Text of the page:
College Fit: What College Is Best For You?

By Dr. Gina La Monica

As a long-time college administrator, high school counselor, and tenured professor, I have advised many students and families on how to identify what college would work best for them. Researching colleges, especially if you are unfamiliar with the intricacies of higher education, can be a very intimidating task. There are thousands of colleges in all shapes and forms vying to get your business all stating to be the best in what they do – educating students. The key is finding the right fit.

The first step in this grand feat is to complete a college preference assessment that will identify what is important to your child during his/her college years. In my practice, I give my clients a questionnaire to help narrow down what colleges would be best for them. The questionnaire asks about culture, size of the institution, student activities, geographical preferences, academic programs, study abroad, religious preference, housing, etc. After reviewing the extensive questionnaire, I can narrow down colleges that best fit the client. The following link is an example of a college fit questionnaire:

Another major factor to consider when selecting a college is the student’s career pathway. What the student would like to do professionally is of utmost importance on what colleges I will suggest for him/her. For example, if the student wants to be a petroleum engineer, then it is essential that the college of choice has an excellent engineering program that specializes in petroleum. Some colleges are referred to as “liberal arts colleges,” which offer a general breadth of courses and degrees, whereas others are more specialized, such as Cal Poly (SLO), which are known for their STEM programs.

Once the student knows their major or career path, it is vital to then peruse the college’s catalog to review the course offerings and faculty members’ background and specialization. You do not want to attend a college that does not have courses that interest you or your specialization. For example, if you want to major in computer science specifically cybersecurity, make sure the college has classes within this emphasis. Review the professors’ degrees and work experience. Furthermore, find out if the department has a specific accreditation associated with your major. For instance, a computer science department should be accredited by the Computing Accreditation Commission (CAC) or the Accreditation Board for Engineering and Technology (ABET).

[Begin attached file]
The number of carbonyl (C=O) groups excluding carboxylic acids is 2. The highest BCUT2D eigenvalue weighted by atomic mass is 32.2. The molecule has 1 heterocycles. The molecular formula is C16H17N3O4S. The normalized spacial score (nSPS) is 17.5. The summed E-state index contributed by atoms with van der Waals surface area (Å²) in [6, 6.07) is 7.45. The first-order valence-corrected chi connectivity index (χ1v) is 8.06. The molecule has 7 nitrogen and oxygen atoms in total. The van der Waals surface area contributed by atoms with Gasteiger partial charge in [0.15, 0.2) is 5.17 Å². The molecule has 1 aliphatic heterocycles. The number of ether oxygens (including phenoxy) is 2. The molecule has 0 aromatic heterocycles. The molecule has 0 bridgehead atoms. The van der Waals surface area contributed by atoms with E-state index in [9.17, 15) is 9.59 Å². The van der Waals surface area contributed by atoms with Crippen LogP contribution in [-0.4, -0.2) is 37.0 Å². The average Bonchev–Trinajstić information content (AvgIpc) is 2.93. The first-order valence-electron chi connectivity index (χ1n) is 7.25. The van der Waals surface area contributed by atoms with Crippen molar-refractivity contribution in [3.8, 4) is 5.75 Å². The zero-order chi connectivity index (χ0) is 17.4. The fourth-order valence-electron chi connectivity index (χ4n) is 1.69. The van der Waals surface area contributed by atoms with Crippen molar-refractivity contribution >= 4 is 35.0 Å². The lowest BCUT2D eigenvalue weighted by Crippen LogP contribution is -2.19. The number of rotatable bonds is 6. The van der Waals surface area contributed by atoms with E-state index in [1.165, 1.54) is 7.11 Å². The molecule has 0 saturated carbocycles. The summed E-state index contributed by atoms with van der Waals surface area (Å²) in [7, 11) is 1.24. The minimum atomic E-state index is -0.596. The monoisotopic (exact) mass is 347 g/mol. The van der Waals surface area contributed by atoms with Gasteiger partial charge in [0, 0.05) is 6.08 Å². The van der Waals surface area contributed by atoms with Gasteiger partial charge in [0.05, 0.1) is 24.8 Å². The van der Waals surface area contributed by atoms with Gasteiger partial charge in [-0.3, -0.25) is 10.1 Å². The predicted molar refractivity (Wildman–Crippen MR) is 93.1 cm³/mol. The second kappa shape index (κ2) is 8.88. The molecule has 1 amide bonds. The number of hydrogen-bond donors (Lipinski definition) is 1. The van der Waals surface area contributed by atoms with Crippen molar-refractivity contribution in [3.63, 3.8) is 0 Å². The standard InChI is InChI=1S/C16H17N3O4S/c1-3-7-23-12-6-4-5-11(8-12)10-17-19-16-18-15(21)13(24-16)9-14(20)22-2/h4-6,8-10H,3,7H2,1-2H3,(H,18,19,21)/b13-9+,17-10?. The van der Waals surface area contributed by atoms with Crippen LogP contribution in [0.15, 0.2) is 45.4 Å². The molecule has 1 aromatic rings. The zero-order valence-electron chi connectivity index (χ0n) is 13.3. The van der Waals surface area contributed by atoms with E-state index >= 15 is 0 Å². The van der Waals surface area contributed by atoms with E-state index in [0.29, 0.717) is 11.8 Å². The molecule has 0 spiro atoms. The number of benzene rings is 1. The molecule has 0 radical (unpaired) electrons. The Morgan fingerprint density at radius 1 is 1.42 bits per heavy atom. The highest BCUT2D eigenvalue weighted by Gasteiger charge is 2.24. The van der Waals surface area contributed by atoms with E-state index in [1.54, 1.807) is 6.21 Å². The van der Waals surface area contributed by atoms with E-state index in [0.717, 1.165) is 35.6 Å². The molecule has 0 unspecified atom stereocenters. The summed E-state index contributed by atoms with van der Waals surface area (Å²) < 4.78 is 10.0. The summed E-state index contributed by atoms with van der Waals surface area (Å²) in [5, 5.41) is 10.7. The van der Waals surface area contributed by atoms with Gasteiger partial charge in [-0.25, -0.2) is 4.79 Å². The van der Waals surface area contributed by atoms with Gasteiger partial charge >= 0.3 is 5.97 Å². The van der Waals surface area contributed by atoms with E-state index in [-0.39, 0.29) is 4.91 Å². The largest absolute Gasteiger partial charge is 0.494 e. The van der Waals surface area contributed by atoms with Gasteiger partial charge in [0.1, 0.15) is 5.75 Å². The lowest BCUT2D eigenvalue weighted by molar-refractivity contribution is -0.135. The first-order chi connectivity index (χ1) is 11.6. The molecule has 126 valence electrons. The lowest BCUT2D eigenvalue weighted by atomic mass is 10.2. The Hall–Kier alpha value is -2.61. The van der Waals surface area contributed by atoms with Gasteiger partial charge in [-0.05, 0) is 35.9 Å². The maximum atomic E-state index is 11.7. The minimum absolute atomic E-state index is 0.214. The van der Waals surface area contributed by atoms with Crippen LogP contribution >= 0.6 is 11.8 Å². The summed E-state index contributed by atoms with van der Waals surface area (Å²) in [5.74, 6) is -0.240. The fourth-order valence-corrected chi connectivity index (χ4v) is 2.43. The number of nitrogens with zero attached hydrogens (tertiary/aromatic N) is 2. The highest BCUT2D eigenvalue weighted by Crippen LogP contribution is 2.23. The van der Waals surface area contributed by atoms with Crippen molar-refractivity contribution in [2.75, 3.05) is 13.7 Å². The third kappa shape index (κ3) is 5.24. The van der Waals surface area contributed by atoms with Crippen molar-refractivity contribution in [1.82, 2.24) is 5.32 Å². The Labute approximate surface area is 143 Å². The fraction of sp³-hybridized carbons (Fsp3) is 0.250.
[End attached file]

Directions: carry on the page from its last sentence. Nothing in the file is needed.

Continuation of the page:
Public colleges versus private institutions do differ in what they offer to the students. I attended both types of universities; my undergraduate degree was from a public college while my graduate degrees were from private schools. Public colleges are generally cheaper than their private counterpart because they are partially if not fully funded by the government. However, private schools are now becoming more competitive by matching tuition to sway students to their university. Class sizes are usually smaller at the private institutions and faculty availability is much more prevalent. Therefore, if you want a more intimate, engaging learning experience, a private college would be the preferred choice. With most private colleges having a huge endowment, they can afford many amenities that public colleges cannot including higher-quality housing and classrooms facilities, more staff and faculty assistance, superior student support services, and greater availability of extracurricular activities.

As you start your college search, create a list of all the factors that are important to you. Take a college fit survey to further discover what the perfect college would look like. Thereafter, search the internet for colleges that match this description.

The website of the week listed below is a valuable resource for narrowing down your college list. Try to keep your college list to fewer than 10-15 schools, otherwise, the college admission process will be even more difficult with the number of applications and essays you will have to write. College tours either virtual or in person are imperative to obtain a better feel for the college culture. The more time you spend researching the schools, the more knowledgeable you will be in finding the ideal college. Paying for your college education will be one of the most expensive investments you will make in your life, and there are no refunds or money back guarantees. Do not rush this process. Take the time to do the work and you will reap the benefits of an incredible education.

Website of the Week:

Dr. Gina La Monica has a Doctorate in Education and has worked as a high school counselor, college administrator, and professor at many universities and colleges including the University of California, Los Angeles, California Lutheran University, California State University, Northridge, San Diego State University, etc. She was a tenured professor and an expert in career technical education and adult learning. She currently teaches at a local college and helps students of all ages from kindergarten to the university level with career exploration, college admissions, learning assessment, tutoring, and education plans. 

College and Career Advisement
Dr. Gina La Monica
(818) 359-0859


Written by Gina La Monica

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